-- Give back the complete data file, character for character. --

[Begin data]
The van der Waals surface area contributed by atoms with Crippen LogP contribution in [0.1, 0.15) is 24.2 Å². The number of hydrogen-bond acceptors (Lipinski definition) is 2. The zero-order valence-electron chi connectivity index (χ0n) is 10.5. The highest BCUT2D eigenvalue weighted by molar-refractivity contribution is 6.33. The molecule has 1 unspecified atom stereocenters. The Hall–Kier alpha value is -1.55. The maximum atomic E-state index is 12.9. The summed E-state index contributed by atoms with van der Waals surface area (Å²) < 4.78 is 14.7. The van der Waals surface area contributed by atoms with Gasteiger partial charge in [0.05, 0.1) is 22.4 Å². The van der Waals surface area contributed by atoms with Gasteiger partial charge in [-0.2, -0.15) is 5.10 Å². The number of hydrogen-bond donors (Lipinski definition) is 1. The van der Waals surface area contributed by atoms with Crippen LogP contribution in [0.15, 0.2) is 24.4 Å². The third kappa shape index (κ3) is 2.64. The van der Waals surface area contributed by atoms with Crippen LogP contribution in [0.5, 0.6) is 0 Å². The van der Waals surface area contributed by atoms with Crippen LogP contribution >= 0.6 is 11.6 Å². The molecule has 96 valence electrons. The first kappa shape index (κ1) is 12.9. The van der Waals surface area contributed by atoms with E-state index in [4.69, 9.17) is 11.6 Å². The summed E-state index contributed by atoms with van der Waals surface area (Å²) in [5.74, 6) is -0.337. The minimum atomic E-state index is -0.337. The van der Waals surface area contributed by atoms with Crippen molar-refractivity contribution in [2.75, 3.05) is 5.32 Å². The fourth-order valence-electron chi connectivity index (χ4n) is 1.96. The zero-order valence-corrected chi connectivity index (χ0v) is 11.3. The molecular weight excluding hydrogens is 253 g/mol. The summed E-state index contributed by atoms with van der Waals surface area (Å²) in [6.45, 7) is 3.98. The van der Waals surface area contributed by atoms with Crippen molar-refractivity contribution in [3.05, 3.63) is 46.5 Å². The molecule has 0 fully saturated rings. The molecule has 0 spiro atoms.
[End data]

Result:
The van der Waals surface area contributed by atoms with Crippen LogP contribution in [0.1, 0.15) is 24.2 Å². The number of hydrogen-bond acceptors (Lipinski definition) is 2. The zero-order valence-electron chi connectivity index (χ0n) is 10.5. The highest BCUT2D eigenvalue weighted by molar-refractivity contribution is 6.33. The molecule has 1 unspecified atom stereocenters. The Hall–Kier alpha value is -1.55. The maximum atomic E-state index is 12.9. The summed E-state index contributed by atoms with van der Waals surface area (Å²) < 4.78 is 14.7. The van der Waals surface area contributed by atoms with Gasteiger partial charge in [0.05, 0.1) is 22.4 Å². The van der Waals surface area contributed by atoms with Gasteiger partial charge in [-0.2, -0.15) is 5.10 Å². The number of hydrogen-bond donors (Lipinski definition) is 1. The van der Waals surface area contributed by atoms with Crippen LogP contribution in [0.15, 0.2) is 24.4 Å². The third kappa shape index (κ3) is 2.64. The van der Waals surface area contributed by atoms with Crippen LogP contribution in [0.5, 0.6) is 0 Å². The van der Waals surface area contributed by atoms with Crippen LogP contribution >= 0.6 is 11.6 Å². The molecule has 96 valence electrons. The first kappa shape index (κ1) is 12.9. The van der Waals surface area contributed by atoms with E-state index in [4.69, 9.17) is 11.6 Å². The summed E-state index contributed by atoms with van der Waals surface area (Å²) in [5.74, 6) is -0.337. The minimum atomic E-state index is -0.337. The van der Waals surface area contributed by atoms with Crippen molar-refractivity contribution in [2.75, 3.05) is 5.32 Å². The fourth-order valence-electron chi connectivity index (χ4n) is 1.96. The zero-order valence-corrected chi connectivity index (χ0v) is 11.3. The molecular weight excluding hydrogens is 253 g/mol. The summed E-state index contributed by atoms with van der Waals surface area (Å²) in [6.45, 7) is 3.98. The van der Waals surface area contributed by atoms with Crippen molar-refractivity contribution in [3.05, 3.63) is 46.5 Å². The molecule has 0 fully saturated rings. The molecule has 0 spiro atoms.